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Explore The Old West In Oregon’s National Parks

Folks of a certain age may remember playing the old, low-graphic desktop computer game “The Oregon Trail,” named after the pioneer voyage westward in the mid-19th century by explorers and settlers.

Gen-Xers and millennials likely recall plodding along with a pixelated covered wagon, stopping to hunt herky-jerky, bouncing buffalo, deer, and rabbits, and changing that darn wagon wheel every few minutes or so. But it was all worth it when your wagon train finally reached the great Pacific and you were a winner. 

Perhaps this memory has colored the collective imagination regarding breathtaking Oregon. A special state in a unique region of the U.S., the 33rd state contains multitudes.

With a landmass slightly larger than the United Kingdom, its expansive territory boasts deep, dense forests, the mighty Snake and Columbia Rivers, and its heights reach from the Pacific Ocean shores to the over 11,000 feet of Mt. Hood.

Oregon provides what any nature lover is searching for and then some!

Below are some of the Beaver State’s must-see spots for the wild at heart:

Oregon National Historic Trail: Far from an animated game on a 90’s desktop computer screen, these days, it’s almost impossible to imagine the harsh existence of daily life in the Old West, particularly as a traveler on the Oregon Trail. Imagine striking out from Independence, MO, with all your earthly possessions and family for a four-month, 2,000-mile trip through thoroughly untamed wilderness. It’s hard for the 21st-century mind even to fathom. Besides the fear of the unknown, one had to face constant hardship of weather, sickness, and hunger. The legacies of the pioneers of the Oregon Trail survive today along this National Historic Trail site.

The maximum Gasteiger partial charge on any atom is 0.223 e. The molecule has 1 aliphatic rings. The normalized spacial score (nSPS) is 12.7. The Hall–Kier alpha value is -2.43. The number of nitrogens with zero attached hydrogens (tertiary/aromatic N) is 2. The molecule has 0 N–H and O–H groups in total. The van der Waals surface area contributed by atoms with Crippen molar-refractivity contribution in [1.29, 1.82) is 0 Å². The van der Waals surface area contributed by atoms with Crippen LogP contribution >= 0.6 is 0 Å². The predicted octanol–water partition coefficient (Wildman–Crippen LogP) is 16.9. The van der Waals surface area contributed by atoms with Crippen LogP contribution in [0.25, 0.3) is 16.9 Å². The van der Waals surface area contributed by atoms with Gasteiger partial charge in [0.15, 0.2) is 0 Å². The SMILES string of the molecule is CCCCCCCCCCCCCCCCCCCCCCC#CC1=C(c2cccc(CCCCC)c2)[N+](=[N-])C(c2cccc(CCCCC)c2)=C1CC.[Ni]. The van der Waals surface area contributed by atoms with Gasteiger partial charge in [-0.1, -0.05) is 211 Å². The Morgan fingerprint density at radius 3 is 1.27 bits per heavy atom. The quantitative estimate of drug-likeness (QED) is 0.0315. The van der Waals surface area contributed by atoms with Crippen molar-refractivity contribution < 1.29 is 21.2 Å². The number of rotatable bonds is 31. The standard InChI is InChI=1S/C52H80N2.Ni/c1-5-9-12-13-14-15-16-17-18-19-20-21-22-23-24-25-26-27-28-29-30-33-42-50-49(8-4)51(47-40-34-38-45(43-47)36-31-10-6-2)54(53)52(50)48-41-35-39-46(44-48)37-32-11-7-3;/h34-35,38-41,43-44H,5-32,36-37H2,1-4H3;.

Photo Courtesy NPS

Fort Vancouver National Historic Site: The story of this legendary outpost is, in many ways, the story of the Pacific Northwest. Sitting on the north banks of the Columbia River, this fort, and the national park that sits in its place today, has seen the years come and go and the world change all around it while standing stalwart, marking a long ago, rugged moment in time. A fur trading post and an arm of the Hudson Bay Company trading operation, the fort was established in the 1820s and named for Captain George Vancouver. This outpost was vital to the region’s local trading and trapping economies. Later it would be home to a famed “Buffalo Soldier” regiment of Black American soldiers following the Civil War. As if that weren’t enough, Fort Vancouver and later Pearson Airfield became a crucially important hub for military air defense and experimentation in the 1930s. There are limitless opportunities to learn more about the region’s history and the fort at this national park.

Photo Courtesy NPS

Nez Perce National Historical Park: One of the more storied, dignified, and tragic tales of the American West and the people who lived, thrived, and were later displaced there can be found at this national historical park. For thousands of years, the rich and beautiful land of this region of Oregon was cared for and inhabited by the Nez Perce Tribe. Their resilience and adaptability throughout the centuries is a uniquely American tale. This park preserves the legacy of the people who lived, fought, and died here and the lessons of the past we must never forget. Please stop in and learn more about these indomitable people, who they were, and what they mean today.

Photo Courtesy NPS

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